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PHOTO RELEASE: Michigan Department of Agriculture and Rural Development and Michigan State University College of Veterinary Medicine Announce Bold Community Medicine Program; Supporting Veterinary Practitioners, Rural Communities

East Lansing, MI Today, the Michigan Department of Agriculture and Rural Development (MDARD) and the Michigan State University College of Veterinary Medicine (MSU CVM) announced a new community medicine program, connecting veterinary students to animal welfare organizations and local animal shelters who are in desperate need of veterinary services. In the coming months, veterinary students will be able to travel in a mobile veterinary unit to underserved communities to better support local animal shelters, while increasing their own professional skill sets.

At MDARD, we re committed to supporting our veterinary community. They re on the front lines of protecting animal health and welfare and need support as demand rises for veterinary services. This community medicine program is designed better to support communities and their need for animal care while enriching the education of future veterinary professionals and ultimately helping pets find their forever homes, said State Veterinarian Nora Wineland, DVM, MS, DACVPM. This program helps to ensure animal shelters can meet their requirements for licensing and adequate care.   

Today s veterinary students are preparing not just to treat a wide range of animal patients and conditions, but also address significant challenges in the field of veterinary medicine. We re proud to offer these future leaders the opportunity to enhance their leadership skills, develop an understanding of local communities statewide, and network with potential future colleagues in the field of shelter medicine all while honing their technical abilities by assisting with the surgical care of animals in need, said Director of the MSU Veterinary Medical Center Kelley Meyers, DVM, MBA. We re thankful for MDARD's support on this important project.

It is no secret Michigan needs more veterinarians. Veterinary practitioners across Michigan have requested support to treat high patient volumes and have adequate veterinary staffing and resources to maintain local animal health and welfare. The outpouring of requests from veterinarians is why establishing the community medicine program is so critical.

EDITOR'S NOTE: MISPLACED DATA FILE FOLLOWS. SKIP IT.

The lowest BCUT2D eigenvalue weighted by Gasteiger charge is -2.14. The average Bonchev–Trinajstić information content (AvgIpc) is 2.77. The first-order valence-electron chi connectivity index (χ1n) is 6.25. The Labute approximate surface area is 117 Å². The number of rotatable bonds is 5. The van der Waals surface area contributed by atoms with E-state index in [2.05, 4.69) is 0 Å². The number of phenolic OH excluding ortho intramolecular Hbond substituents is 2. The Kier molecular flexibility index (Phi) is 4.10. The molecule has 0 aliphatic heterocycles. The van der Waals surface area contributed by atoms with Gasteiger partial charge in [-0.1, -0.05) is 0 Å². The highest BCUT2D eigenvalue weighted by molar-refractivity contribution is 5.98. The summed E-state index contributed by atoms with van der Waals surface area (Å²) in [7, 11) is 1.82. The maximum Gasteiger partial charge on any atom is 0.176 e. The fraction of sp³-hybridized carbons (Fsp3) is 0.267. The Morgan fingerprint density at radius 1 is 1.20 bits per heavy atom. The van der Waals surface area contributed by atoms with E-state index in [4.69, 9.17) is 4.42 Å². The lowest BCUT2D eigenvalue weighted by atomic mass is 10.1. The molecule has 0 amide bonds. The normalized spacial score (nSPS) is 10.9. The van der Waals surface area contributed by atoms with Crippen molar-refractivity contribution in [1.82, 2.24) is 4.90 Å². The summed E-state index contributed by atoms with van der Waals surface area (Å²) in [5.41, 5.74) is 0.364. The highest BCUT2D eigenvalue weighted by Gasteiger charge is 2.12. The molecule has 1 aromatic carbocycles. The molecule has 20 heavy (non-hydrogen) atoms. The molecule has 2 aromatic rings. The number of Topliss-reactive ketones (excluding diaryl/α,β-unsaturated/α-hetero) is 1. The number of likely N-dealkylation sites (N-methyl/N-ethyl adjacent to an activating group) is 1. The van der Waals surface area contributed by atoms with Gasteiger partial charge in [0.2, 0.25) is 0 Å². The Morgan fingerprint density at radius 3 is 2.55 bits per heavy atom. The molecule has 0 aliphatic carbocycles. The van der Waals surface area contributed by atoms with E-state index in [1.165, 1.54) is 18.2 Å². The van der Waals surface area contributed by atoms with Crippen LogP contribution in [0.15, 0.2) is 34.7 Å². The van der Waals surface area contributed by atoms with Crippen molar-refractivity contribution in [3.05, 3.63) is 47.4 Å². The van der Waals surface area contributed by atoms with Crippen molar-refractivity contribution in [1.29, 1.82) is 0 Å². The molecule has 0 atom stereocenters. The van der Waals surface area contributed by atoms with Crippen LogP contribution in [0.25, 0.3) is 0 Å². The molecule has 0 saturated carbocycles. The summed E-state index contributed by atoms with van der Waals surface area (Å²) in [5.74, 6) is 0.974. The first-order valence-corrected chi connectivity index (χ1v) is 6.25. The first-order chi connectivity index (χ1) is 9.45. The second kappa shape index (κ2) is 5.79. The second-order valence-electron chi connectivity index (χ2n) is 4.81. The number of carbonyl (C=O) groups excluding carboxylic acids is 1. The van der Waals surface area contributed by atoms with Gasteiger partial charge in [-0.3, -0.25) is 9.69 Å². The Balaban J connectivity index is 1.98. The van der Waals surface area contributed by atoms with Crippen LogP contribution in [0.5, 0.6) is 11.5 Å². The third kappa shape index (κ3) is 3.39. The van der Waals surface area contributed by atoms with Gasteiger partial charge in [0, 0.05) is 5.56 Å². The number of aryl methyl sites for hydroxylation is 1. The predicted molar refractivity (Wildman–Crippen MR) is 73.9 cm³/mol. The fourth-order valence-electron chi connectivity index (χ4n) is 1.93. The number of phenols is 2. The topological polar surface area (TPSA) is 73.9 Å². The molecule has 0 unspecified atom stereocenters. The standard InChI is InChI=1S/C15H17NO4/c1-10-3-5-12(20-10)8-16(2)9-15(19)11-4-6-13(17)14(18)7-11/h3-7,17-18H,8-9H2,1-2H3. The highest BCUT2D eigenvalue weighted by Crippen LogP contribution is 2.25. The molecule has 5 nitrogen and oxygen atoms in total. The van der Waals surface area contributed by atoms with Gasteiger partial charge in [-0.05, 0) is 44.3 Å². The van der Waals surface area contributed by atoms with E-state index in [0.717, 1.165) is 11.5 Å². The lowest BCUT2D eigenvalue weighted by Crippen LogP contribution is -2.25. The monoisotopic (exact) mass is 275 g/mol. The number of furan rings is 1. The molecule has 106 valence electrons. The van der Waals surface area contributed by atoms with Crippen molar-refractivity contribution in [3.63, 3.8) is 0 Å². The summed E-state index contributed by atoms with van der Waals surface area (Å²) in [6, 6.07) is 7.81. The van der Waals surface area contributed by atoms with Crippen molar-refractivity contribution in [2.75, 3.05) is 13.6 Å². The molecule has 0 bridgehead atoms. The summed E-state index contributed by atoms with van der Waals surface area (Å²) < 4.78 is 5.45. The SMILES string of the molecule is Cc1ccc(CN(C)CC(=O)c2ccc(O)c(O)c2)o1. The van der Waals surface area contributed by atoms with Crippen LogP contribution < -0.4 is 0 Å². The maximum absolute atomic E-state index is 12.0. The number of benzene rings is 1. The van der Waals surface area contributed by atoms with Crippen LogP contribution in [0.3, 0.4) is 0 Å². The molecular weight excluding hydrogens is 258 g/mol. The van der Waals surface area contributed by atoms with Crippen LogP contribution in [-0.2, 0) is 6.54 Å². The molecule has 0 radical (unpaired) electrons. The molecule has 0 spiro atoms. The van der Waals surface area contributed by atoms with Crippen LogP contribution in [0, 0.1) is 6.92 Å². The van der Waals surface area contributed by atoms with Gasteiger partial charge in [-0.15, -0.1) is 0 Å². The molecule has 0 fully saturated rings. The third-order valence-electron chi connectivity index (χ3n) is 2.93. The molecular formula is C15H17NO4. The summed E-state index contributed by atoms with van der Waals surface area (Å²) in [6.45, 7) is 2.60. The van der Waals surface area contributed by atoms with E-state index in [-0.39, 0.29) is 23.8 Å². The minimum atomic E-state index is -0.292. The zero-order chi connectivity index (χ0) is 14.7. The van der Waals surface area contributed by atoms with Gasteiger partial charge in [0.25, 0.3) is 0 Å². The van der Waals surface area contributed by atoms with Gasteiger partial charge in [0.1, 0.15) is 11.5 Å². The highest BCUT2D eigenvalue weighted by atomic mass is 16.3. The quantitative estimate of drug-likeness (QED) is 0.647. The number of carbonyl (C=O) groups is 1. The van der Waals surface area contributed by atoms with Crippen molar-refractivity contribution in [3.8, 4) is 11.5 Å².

Through the upcoming mobile veterinary unit, veterinary and veterinary nursing students can gain experience in routine surgeries while assisting overburdened organizations especially by supporting procedures such as spays/neuters within animal shelter medicine.

This community medicine program will also enhance the current educational model of the MSU CVM by exposing students to a wide spectrum of veterinary care and creating opportunities to engage with local communities, while also improving patient outcomes.

Over the course of three years, the program has been designed to:

  • Support areas overburdened by high patient-to-caretaker volumes, especially through procedures such as spays/neuters within shelter medicine
  • Expose students to underserved communities and new career pathways
  • Improve access to veterinary care and patient outcomes by offering additional medical support to animal welfare organizations

Healthy animals are the foundation to healthy communities. By strengthening the state s ability to respond to animal diseases and increasing the access to veterinary care, it will lead to greater public health. The community medicine program will inspire veterinary and veterinary nursing students to invest in underserved communities and ensure they have the skill set they need to start their professional careers, benefitting all Michiganders.